Joseph Woolley, letter, to Eleazar Wheelock, 1765 July 6

ms-number765406.2

abstractJoseph Woolley writes to Wheelock with news from his mission to Onaquaga. He mentions the smallpox epidemic, the Shawnees' and Delawares' confirmation of the Covenant Chain, his cousin Jacob Woolley, and David Fowler’s abuse of his Indian students.

handwritingHandwriting is largely clear and legible.

paperLarge sheet folded in half to make four pages is in good-to-fair condition, with moderate staining, creasing and wear.

inkBrown.

noteworthyWoolley makes unusual use of quotations to indicate asides placed in the left margin.

Modernized Version Deletions removed; additions added in; modern spelling and capitalization added; unfamiliar abbreviations expanded.

  Rev. Sir  
We have awaited for the Messrs. Smith and  Chamberlain, four Days, and I dont think it is best for  me to wait any longer. then next Monday, I think  Providence calls me to go away from here soon.
The epidemical smallpox distemper is here, and proves very  mortal among the Indians — The Squash Cutter  died with it about ten Days ago; another died  last evening and was buried this afternoon here.
This poor Man was left destitute by all his Friends  and Relations, had nobody to tend him, "I felt So con‐ cerned for him I like to gone there myself."
I am sorry and grieved to see in the Indians so much brutality that  they cared no not more for each other than the beasts do  "(though I believe if a horse knew there was something of a Mat‐  ter with his Mate, he would come and leap over him)  but there appeared no such Affection among them;"  however, some of them made out to go and assist in bury‐  ing him. — — —
The Shawnees and Delawares came here the Day  before yesterday in order to confirm the Covenant  Chain, which Captain Kill-Buck Chief of the Delawares has been upon  ever since last Spring — to whom, I had the Honour    a Head Warrior  of the Delawares  who has done so much  mischief and exercised  so much Inhumanity  to the English    This man with the  Squash Cutter  were there as hostages  from that Tribe 
of Interpreting those Letters and the Parchment in which the  Covenant was written; and to his greatest satisfaction.
This Man Kill-Buck would fain have me go to  Allegany with him to his own Home, and to Spend my  Life amongst them There — But I have discourage‐ ments from those that have been there."
As we was passing through Sheffield, one a Man  called out to me, and asked me whether I was  not the same Man that lay sick there last Fall."  and inquired asked into my Name — But I told him not  who I was and what I was, that I might have the better  Chance to know what he had to say about him — well,   he began to tell what he did after he got well with  the pleurisy — That he taught young Men and children  to Sing read and write and cipher; That he had his Learn‐  ‐ing from Mr. Wheelock, and went to the Jersey College, and in his  last Year went back again to Mr. Wheelocks. and after‐  ward ran away from him and went into the Service. i.e of the War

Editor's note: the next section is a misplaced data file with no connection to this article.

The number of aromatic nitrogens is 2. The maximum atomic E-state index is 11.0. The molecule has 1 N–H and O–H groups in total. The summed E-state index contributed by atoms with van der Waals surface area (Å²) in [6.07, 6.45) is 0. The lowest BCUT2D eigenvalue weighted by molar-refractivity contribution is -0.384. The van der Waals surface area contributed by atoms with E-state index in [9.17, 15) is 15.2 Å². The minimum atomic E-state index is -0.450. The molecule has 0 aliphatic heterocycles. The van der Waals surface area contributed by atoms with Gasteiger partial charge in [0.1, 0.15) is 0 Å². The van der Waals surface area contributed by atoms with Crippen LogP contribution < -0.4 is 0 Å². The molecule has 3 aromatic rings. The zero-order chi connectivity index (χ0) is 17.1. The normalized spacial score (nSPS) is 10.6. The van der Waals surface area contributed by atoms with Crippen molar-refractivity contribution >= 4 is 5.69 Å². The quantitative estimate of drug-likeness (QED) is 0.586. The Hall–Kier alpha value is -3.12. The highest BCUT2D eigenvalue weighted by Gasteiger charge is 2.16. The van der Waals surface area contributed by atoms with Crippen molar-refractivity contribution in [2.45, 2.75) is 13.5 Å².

Moreover, he told me what that young Man said — The  reason why he ran away, that he was afraid Mr. Wheelock  would make him Preach; Therefore now he determines ne‐  ver to see you.— But I could get no Intelligence which  Way he went, whether he is alive or no. he told it to  me in such a light I could not help but thinking it was  cousin Jacob Woolley."
I have not heard about of your the Dutch horse I am afraid  he is lost, and if so it is a great loss.
I have been out of Health ever since I arrived  here, a Sharp Pain in my breast and so through on  the other Side, continues bad.
"I have heard of Fowler today that he is yet  alive and well, begins to beat his scholars  very much, makes their Hands to Swell very much  which the Indians dont like very well; They  say, he ought to have suppressed it longer, and not be‐  gin so soon — " I have no more Special to say, you  know I was never a good News Monger. —
Pray please Sir to accept my Humble Duty, to you and Mrs.  Wheelock, and tell her I hope her unwearied Pains  for me wont be quite lost, but that I shall improve the  best of my Ability to my People — among my poor Brethren and also Duty to kind Ma‐  ster Lathrop — I remain 
your Dutiful,   and very Humble servant  Joseph Woolley   
from Joseph Woolley  July 1765 
To  The Rev. Mr. Eleazar Wheelock   Connecticut.
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